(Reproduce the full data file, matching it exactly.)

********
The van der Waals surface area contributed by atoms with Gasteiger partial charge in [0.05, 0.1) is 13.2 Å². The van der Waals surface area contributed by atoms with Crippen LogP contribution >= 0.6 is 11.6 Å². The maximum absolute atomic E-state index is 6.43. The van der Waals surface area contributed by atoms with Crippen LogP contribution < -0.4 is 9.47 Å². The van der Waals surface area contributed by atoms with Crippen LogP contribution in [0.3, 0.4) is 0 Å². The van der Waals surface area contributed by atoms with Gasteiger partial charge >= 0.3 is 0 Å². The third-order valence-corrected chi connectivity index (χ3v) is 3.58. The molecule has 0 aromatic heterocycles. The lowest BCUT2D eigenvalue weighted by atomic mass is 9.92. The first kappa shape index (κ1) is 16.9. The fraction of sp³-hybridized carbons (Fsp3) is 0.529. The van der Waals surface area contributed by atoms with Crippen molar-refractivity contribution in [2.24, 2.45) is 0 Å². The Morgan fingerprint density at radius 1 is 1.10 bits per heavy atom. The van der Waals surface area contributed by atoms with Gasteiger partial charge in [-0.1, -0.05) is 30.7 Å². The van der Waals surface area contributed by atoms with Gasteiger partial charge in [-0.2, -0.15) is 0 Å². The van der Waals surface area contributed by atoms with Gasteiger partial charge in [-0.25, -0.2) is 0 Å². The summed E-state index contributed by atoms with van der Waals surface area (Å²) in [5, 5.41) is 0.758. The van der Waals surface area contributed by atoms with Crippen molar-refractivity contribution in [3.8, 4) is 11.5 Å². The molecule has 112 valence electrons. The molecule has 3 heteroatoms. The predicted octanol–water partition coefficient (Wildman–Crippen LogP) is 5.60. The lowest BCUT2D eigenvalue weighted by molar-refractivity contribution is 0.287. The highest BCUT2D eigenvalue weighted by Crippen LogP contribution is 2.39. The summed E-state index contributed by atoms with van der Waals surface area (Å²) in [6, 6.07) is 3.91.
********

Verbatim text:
The van der Waals surface area contributed by atoms with Gasteiger partial charge in [0.05, 0.1) is 13.2 Å². The van der Waals surface area contributed by atoms with Crippen LogP contribution >= 0.6 is 11.6 Å². The maximum absolute atomic E-state index is 6.43. The van der Waals surface area contributed by atoms with Crippen LogP contribution < -0.4 is 9.47 Å². The van der Waals surface area contributed by atoms with Crippen LogP contribution in [0.3, 0.4) is 0 Å². The van der Waals surface area contributed by atoms with Gasteiger partial charge >= 0.3 is 0 Å². The third-order valence-corrected chi connectivity index (χ3v) is 3.58. The molecule has 0 aromatic heterocycles. The lowest BCUT2D eigenvalue weighted by atomic mass is 9.92. The first kappa shape index (κ1) is 16.9. The fraction of sp³-hybridized carbons (Fsp3) is 0.529. The van der Waals surface area contributed by atoms with Crippen molar-refractivity contribution in [2.24, 2.45) is 0 Å². The Morgan fingerprint density at radius 1 is 1.10 bits per heavy atom. The van der Waals surface area contributed by atoms with Gasteiger partial charge in [-0.1, -0.05) is 30.7 Å². The van der Waals surface area contributed by atoms with Gasteiger partial charge in [-0.2, -0.15) is 0 Å². The van der Waals surface area contributed by atoms with Gasteiger partial charge in [-0.25, -0.2) is 0 Å². The summed E-state index contributed by atoms with van der Waals surface area (Å²) in [5, 5.41) is 0.758. The van der Waals surface area contributed by atoms with Crippen molar-refractivity contribution in [3.8, 4) is 11.5 Å². The molecule has 112 valence electrons. The molecule has 3 heteroatoms. The predicted octanol–water partition coefficient (Wildman–Crippen LogP) is 5.60. The lowest BCUT2D eigenvalue weighted by molar-refractivity contribution is 0.287. The highest BCUT2D eigenvalue weighted by Crippen LogP contribution is 2.39. The summed E-state index contributed by atoms with van der Waals surface area (Å²) in [6, 6.07) is 3.91.